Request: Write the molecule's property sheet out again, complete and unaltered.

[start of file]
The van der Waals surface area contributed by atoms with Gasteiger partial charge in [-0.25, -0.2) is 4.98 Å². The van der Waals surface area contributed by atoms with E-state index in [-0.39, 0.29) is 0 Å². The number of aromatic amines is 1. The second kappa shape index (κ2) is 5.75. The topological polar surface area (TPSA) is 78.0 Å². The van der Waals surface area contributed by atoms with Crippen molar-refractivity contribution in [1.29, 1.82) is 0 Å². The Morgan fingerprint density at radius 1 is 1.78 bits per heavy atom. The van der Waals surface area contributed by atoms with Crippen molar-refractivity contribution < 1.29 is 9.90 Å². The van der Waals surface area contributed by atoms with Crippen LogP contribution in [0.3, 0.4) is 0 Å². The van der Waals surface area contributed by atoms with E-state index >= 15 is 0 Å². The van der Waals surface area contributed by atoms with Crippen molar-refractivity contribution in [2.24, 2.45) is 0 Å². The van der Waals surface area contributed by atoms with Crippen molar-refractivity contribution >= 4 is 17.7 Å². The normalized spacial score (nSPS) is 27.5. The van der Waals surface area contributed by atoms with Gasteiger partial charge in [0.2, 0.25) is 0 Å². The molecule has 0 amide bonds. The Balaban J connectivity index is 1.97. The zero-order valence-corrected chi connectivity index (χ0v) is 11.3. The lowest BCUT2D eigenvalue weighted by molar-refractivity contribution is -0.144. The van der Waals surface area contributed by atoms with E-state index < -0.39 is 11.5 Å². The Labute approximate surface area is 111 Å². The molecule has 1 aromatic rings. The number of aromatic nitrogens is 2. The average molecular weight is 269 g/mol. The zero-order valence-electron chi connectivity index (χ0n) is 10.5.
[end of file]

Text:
The van der Waals surface area contributed by atoms with Gasteiger partial charge in [-0.25, -0.2) is 4.98 Å². The van der Waals surface area contributed by atoms with E-state index in [-0.39, 0.29) is 0 Å². The number of aromatic amines is 1. The second kappa shape index (κ2) is 5.75. The topological polar surface area (TPSA) is 78.0 Å². The van der Waals surface area contributed by atoms with Crippen molar-refractivity contribution in [1.29, 1.82) is 0 Å². The Morgan fingerprint density at radius 1 is 1.78 bits per heavy atom. The van der Waals surface area contributed by atoms with Crippen molar-refractivity contribution < 1.29 is 9.90 Å². The van der Waals surface area contributed by atoms with Crippen LogP contribution in [0.3, 0.4) is 0 Å². The van der Waals surface area contributed by atoms with E-state index >= 15 is 0 Å². The van der Waals surface area contributed by atoms with Crippen molar-refractivity contribution in [2.24, 2.45) is 0 Å². The van der Waals surface area contributed by atoms with Crippen molar-refractivity contribution >= 4 is 17.7 Å². The normalized spacial score (nSPS) is 27.5. The van der Waals surface area contributed by atoms with Gasteiger partial charge in [0.2, 0.25) is 0 Å². The molecule has 0 amide bonds. The Balaban J connectivity index is 1.97. The zero-order valence-corrected chi connectivity index (χ0v) is 11.3. The lowest BCUT2D eigenvalue weighted by molar-refractivity contribution is -0.144. The van der Waals surface area contributed by atoms with E-state index < -0.39 is 11.5 Å². The Labute approximate surface area is 111 Å². The molecule has 1 aromatic rings. The number of aromatic nitrogens is 2. The average molecular weight is 269 g/mol. The zero-order valence-electron chi connectivity index (χ0n) is 10.5.